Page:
Lauded by Goldman Sachs as one of the 100 “most intriguing” entrepreneurs of 2012, Mr George Slessman, 39, has been inventing and delivering disruptive technologies as well as creating over US$1 billion (S$1.25 billion) of value for investors over 14 years. From a team starting out with a folding table, three on-sale laptops and used office chairs, it took Mr Slessman six years to grow IO into a data centre industry leader with operations throughout the United States. Its first international data centre — located here in Singapore, to service Goldman Sachs in the Asia-Pacific — was officially opened on Sept 18. Read more of this post

Chanos Undeterred by China Growth as O’Neill Bullish

Chanos Undeterred by China Growth as O’Neill Bullish

China’s improving economic fundamentals are unconvincing to Jim Chanos, the founder of Kynikos Associates Ltd., who is maintaining short bets on the nation’s banks. “My caution is related to the credit-driven model,” said Chanos, who correctly bet in 2001 on the collapse of Enron Corp., on a panel moderated by Tom Keene at the Bloomberg Markets 50 Summit in New York. “If you grow new credit by 30 percent to 40 percent” of gross domestic product a year, it’s not difficult to reach the government’s growth target, he said. A Chinese manufacturing index rose to a six-month high in September, boosting Premier Li Keqiang’s odds of meeting the year’s 7.5 percent expansion goal. The economy grew 7.7 percent last year, the slowest since 1999, as loan expansion fueled concern that banks may fail. Read more of this post

New Approaches to Teaching Fractions; The government is funding new research on more effective ways to teach the often-dreaded subject

September 24, 2013, 7:19 p.m. ET

New Approaches to Teaching Fractions

The government is funding new research on more effective ways to teach the often-dreaded subject.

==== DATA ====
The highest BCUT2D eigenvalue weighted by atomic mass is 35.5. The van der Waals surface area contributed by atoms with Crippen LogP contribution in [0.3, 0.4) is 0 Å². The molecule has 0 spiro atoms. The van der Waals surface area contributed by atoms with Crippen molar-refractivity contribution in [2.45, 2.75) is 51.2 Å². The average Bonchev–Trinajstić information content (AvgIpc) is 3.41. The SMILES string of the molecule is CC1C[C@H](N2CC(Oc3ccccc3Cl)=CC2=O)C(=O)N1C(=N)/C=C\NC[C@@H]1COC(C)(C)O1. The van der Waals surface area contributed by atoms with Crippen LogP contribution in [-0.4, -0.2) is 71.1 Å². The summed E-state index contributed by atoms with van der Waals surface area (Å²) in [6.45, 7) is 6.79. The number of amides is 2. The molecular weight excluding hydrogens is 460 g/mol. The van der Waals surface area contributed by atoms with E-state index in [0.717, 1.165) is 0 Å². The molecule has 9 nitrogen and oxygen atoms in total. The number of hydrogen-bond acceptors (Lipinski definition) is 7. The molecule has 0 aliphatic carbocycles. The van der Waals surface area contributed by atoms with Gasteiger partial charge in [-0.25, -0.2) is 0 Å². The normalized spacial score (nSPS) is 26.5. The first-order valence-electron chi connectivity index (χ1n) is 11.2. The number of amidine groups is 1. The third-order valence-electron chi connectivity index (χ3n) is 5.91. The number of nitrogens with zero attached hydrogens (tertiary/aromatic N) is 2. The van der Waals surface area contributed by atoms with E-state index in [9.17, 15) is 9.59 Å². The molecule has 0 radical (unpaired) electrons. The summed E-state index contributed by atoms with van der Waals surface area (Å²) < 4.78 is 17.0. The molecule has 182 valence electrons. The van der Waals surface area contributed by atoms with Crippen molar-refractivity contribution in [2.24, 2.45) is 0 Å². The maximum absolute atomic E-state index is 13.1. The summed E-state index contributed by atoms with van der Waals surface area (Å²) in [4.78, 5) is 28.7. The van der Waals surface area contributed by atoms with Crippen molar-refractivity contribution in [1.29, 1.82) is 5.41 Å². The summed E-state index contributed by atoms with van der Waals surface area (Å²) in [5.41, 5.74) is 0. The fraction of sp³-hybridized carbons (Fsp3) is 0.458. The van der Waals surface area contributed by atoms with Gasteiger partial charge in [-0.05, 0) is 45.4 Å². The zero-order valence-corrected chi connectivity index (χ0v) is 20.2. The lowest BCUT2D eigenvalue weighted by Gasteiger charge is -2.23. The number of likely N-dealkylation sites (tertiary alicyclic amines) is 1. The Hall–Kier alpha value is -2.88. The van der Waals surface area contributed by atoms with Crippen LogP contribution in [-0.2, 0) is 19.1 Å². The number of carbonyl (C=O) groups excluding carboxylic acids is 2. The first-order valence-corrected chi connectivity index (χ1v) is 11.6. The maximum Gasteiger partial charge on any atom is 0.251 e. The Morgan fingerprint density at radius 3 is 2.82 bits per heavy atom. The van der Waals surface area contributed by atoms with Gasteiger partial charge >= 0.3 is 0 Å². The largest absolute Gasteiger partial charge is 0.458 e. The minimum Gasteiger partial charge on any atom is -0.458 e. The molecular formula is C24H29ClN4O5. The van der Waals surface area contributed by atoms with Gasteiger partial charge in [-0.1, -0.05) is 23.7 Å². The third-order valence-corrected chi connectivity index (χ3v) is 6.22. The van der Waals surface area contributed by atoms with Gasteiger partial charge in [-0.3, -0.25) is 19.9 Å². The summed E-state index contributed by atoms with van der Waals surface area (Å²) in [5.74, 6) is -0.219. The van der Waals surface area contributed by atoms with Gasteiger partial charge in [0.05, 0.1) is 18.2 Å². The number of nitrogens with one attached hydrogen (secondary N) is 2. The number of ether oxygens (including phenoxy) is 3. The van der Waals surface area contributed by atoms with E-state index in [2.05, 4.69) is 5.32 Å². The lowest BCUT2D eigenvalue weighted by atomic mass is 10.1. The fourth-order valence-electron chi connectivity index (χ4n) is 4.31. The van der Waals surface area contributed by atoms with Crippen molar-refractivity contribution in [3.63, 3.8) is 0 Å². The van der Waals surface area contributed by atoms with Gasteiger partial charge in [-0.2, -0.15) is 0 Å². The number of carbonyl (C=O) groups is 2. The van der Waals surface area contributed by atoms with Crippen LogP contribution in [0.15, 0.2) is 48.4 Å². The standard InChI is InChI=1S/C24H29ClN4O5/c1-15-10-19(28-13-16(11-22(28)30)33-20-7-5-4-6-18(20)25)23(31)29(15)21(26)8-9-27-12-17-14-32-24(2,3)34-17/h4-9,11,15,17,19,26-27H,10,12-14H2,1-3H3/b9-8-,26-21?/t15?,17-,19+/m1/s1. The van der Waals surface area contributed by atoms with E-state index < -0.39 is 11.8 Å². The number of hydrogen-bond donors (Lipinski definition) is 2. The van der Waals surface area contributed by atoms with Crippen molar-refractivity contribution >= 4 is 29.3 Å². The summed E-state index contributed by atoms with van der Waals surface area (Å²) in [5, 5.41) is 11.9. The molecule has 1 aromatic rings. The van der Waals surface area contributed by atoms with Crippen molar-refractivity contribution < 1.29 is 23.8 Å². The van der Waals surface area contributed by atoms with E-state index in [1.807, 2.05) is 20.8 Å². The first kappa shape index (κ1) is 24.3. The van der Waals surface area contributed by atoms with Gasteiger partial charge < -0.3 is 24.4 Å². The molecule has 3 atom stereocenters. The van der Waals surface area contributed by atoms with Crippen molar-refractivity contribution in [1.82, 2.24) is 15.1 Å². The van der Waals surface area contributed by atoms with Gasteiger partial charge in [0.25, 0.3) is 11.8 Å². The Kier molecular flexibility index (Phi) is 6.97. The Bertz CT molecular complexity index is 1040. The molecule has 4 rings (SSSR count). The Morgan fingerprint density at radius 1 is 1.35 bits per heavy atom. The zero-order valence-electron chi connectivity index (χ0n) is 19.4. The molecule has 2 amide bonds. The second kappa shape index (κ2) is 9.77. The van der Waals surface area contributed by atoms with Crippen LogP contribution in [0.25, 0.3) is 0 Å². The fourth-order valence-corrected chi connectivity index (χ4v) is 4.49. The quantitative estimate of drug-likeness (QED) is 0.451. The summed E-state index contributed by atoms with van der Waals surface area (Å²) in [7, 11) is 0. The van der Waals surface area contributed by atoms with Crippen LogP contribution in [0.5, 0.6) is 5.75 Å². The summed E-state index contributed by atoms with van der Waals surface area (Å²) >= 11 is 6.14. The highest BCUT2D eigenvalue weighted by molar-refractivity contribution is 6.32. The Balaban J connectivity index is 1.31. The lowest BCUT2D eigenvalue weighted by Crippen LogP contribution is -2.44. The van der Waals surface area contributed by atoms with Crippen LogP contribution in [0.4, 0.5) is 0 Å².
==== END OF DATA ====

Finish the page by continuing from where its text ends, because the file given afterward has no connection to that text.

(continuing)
SUE SHELLENBARGER

Many students cruise along just fine in math until fourth grade or so. Then, they hit a wall—fractions. The wall is about to get taller. With mastery of the topic seen as a crucial stepping stone to progressing in math, federal standards are stepping up emphasis on fractions starting in third grade. National tests show nearly half of eighth-graders aren’t able to put three fractions in order by size. Read more of this post

China Beige Book Shows Slowdown, Opposite Official Data

China Beige Book Shows Slowdown, Opposite Official Data

China’s economy slowed this quarter as growth in manufacturing and transportation weakened in contrast with official signs of an expansion pickup, a private survey showed. Increases in business-investment and real estate revenue also slowed, while service industries picked up and employees became tougher to find, the survey from New York-based China Beige Book International said yesterday. The report is based on responses from 2,000 people from Aug. 12 to Sept. 4 as well as 32 in-depth interviews conducted later in September. Read more of this post

JIM VS. JIM: The Ultimate China Bull And The Ultimate China Bear Debate The Country’s Future

JIM VS. JIM: The Ultimate China Bull And The Ultimate China Bear Debate The Country’s Future

LINETTE LOPEZ SEP. 24, 2013, 3:07 PM 1,794 3